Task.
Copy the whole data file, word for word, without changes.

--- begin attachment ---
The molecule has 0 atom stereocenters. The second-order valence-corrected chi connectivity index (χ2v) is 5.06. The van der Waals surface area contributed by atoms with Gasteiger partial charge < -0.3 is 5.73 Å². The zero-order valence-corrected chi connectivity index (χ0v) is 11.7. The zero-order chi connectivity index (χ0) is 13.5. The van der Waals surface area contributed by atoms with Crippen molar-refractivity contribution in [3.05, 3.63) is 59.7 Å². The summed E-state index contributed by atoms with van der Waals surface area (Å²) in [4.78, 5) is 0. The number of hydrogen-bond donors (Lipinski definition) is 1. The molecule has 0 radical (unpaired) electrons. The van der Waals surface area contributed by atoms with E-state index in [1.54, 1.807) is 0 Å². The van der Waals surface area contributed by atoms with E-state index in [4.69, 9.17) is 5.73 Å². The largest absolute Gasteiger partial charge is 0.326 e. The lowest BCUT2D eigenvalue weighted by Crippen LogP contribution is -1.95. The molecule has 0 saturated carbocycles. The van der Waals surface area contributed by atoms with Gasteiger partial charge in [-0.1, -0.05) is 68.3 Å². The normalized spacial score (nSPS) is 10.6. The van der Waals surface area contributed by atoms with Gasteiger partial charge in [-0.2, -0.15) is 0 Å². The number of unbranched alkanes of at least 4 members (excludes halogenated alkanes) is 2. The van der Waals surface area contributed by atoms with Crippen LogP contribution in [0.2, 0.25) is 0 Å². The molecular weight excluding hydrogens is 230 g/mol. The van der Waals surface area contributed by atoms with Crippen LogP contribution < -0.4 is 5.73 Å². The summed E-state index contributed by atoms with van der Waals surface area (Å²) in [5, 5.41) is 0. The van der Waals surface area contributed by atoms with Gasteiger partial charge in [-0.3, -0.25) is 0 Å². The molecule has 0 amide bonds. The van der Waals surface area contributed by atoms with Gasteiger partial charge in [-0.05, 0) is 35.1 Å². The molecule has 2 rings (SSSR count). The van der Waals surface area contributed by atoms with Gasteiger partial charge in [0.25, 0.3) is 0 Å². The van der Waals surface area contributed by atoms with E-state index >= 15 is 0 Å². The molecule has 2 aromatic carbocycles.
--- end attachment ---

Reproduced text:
The molecule has 0 atom stereocenters. The second-order valence-corrected chi connectivity index (χ2v) is 5.06. The van der Waals surface area contributed by atoms with Gasteiger partial charge < -0.3 is 5.73 Å². The zero-order valence-corrected chi connectivity index (χ0v) is 11.7. The zero-order chi connectivity index (χ0) is 13.5. The van der Waals surface area contributed by atoms with Crippen molar-refractivity contribution in [3.05, 3.63) is 59.7 Å². The summed E-state index contributed by atoms with van der Waals surface area (Å²) in [4.78, 5) is 0. The number of hydrogen-bond donors (Lipinski definition) is 1. The molecule has 0 radical (unpaired) electrons. The van der Waals surface area contributed by atoms with E-state index in [1.54, 1.807) is 0 Å². The van der Waals surface area contributed by atoms with E-state index in [4.69, 9.17) is 5.73 Å². The largest absolute Gasteiger partial charge is 0.326 e. The lowest BCUT2D eigenvalue weighted by Crippen LogP contribution is -1.95. The molecule has 0 saturated carbocycles. The van der Waals surface area contributed by atoms with Gasteiger partial charge in [-0.1, -0.05) is 68.3 Å². The normalized spacial score (nSPS) is 10.6. The van der Waals surface area contributed by atoms with Gasteiger partial charge in [-0.2, -0.15) is 0 Å². The number of unbranched alkanes of at least 4 members (excludes halogenated alkanes) is 2. The van der Waals surface area contributed by atoms with Crippen LogP contribution in [0.2, 0.25) is 0 Å². The molecular weight excluding hydrogens is 230 g/mol. The van der Waals surface area contributed by atoms with Crippen LogP contribution < -0.4 is 5.73 Å². The summed E-state index contributed by atoms with van der Waals surface area (Å²) in [5, 5.41) is 0. The van der Waals surface area contributed by atoms with Gasteiger partial charge in [-0.3, -0.25) is 0 Å². The molecule has 0 amide bonds. The van der Waals surface area contributed by atoms with Gasteiger partial charge in [-0.05, 0) is 35.1 Å². The molecule has 2 rings (SSSR count). The van der Waals surface area contributed by atoms with Gasteiger partial charge in [0.25, 0.3) is 0 Å². The van der Waals surface area contributed by atoms with E-state index >= 15 is 0 Å². The molecule has 2 aromatic carbocycles.